October is National Breast Cancer Awareness Month. Each year, over 250,000 women in the United States get breast cancer, and nearly 20% die from this disease. Catching breast cancer early before it has the chance to spread to other parts of your body is essential for successful treatment and improving survival rates. Getting regular mammograms is the best way to detect breast cancer early.
Breast cancer treatment has consisted of chemotherapy, hormone therapy, radiation, surgery, and targeted therapy. Research is ongoing to find new treatments and treatment combinations.
Types of Breast Cancer
Breast cancer is classified into subtypes based on receptors and proteins present on the cancer cells. Each type of breast cancer responds differently to different kinds of treatments.
Three main types of breast cancer have been identified.
Hormone Receptor (HR)-Positive:
These types of breast cancer have an estrogen receptor (ER) or a progesterone receptor (PR) on the cells. Some may have both. HR-positive cancer cell growth is fueled by estrogen or progesterone, so it tends to respond to hormone therapy that blocks the effects of estrogen or androgen.
Human Epidermal Growth Factor Receptor 2 (HER2)-Positive
HER2-positive cancer cells contain too much HER2 protein, which promotes cell growth. They respond to HER2-targeted therapy.
Triple-Negative Breast Cancer
Triple–negative breast cancer cells do not have ER or PR and have little HER2 protein (hence the name triple-negative). This is the most difficult breast cancer to treat because it does not respond to either hormone therapy or targeted therapy.
New HR-Positive Breast Cancer Treatment
HR-positive breast cancers are typically treated with hormone therapy that works against estrogen or progesterone. Targeted therapies are drugs that target cancer cells while minimizing damage to healthy cells.
New research is looking at adding targeted therapy to hormone therapy for patients with advanced HR-positive breast cancer or HR-positive cancer that has spread to other areas. New drugs approved to treat HR-positive breast cancer include:
New HER2-Positive Breast Cancer Treatment
HER2-positive cancer that spreads to other parts of the body has a higher chance of spreading to the brain than any other type of breast cancer. Medicines that can cross the blood-brain barrier (meaning they can penetrate the brain) are essential in preventing and treating breast cancer that spreads to the brain.
In April 2020, the FDA approved Tukysa (tucatinib) in combination with Herceptin (trastuzumab) and Xeloda (capecitabine) to treat HER2-positive breast cancer that cannot be removed by surgery or has spread to other parts of the body, including the brain.
Tukysa crosses the blood-brain barrier, and it works by blocking the signals that tell the cancer cells to grow.
Other targeted therapies approved by the FDA for HER2-positive breast cancer include:
New Triple-Negative Breast Cancer Treatment
Because triple-negative breast cancers generally do not respond to hormone therapy or targeted therapy, chemotherapy has been the standard treatment for this type of cancer.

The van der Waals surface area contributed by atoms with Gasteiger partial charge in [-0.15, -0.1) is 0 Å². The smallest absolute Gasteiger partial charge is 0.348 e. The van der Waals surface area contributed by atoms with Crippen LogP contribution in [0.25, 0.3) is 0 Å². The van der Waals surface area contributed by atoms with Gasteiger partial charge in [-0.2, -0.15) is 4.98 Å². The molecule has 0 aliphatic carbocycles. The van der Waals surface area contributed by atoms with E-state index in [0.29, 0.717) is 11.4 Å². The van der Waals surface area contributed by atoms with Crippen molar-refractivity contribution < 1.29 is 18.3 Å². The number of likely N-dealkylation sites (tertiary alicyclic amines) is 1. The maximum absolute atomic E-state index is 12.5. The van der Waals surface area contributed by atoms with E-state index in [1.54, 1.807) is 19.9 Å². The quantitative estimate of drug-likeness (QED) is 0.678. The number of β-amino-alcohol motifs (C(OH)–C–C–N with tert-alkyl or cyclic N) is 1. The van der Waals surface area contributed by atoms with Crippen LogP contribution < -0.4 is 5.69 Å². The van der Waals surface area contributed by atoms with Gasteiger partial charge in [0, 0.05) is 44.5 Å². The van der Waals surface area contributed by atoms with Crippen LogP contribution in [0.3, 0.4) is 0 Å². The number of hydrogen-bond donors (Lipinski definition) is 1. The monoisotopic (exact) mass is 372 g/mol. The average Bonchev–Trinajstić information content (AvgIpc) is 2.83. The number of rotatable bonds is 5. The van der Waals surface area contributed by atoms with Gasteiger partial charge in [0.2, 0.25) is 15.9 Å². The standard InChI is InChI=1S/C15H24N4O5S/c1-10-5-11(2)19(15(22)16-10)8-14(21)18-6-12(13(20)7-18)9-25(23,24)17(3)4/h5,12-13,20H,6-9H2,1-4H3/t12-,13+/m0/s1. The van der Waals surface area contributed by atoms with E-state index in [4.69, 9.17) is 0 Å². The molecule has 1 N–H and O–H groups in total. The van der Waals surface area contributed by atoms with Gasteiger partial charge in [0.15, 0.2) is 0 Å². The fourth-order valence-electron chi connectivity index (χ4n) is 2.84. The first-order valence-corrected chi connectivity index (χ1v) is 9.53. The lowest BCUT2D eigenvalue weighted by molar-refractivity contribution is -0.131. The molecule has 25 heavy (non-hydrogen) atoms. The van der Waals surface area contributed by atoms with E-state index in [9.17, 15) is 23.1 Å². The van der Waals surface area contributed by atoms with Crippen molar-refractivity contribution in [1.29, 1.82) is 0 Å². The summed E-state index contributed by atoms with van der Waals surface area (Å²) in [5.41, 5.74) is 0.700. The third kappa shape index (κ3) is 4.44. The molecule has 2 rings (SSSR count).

In April 2020, the FDA approved Trodelvy (sacituzumab govitecan-hziy) to treat triple-negative breast cancer that has spread to other parts of the body and does not respond to other treatments. Trodelvy is a targeted therapy that helps deliver chemotherapy drugs directly to the cancer cells, preventing them from growing and spreading. Because Trodelvy can cross into the brain, it can help chemotherapy drugs work in the brain.
Other therapies approved to treat triple-negative breast cancer include:
Advancements in Breast Imaging Tests
Early detection and screening continue to be the cornerstone of effective breast cancer treatment. Researchers are looking for ways to improve current screening tests. Some advances in breast cancer screening and imaging tests include:
- 3-D mammography (breast tomosynthesis): This test uses images taken from different angles of the breast to create a 3-D image.
- Molecular breast imaging (MBI): A radioactive chemical and a camera are used to look into the breast.
- Positron emission mammography (PEM): This test is similar to a PET scan. It helps to detect smalls clusters of cancer cells in the breast.
- Electrical impedance imaging (EIT): This test is done without using radiation or compressing the breast. It can be used to classify breast cancer tumors.
- Elastography: This test helps determine if a tumor is cancerous or benign (noncancerous).
- Optical imaging tests: This test does not use radiation or breast compression. Current research is studying how to use this test in combination with 3-D mammography, ultrasound, or MRI tests.
Breast cancer is one of the few cancers with effective screening tools. Let's use them! Talk to your healthcare provider about a mammogram. Remember, early detection is key to successful treatment.
Rosanna Sutherby is a freelance medical writer who has been a practicing pharmacist in her community for close to 20 years. She obtained her Doctor of Pharmacy from Nova Southeastern University in Ft. Lauderdale, FL. She utilizes her clinical training in the pharmacy, where she helps patients manage disease states such as asthma, diabetes, heart disease, hypertension, and many others. Dr. Sutherby reviews and recommends drug regimens based on patients' concurrent conditions and potential drug interactions.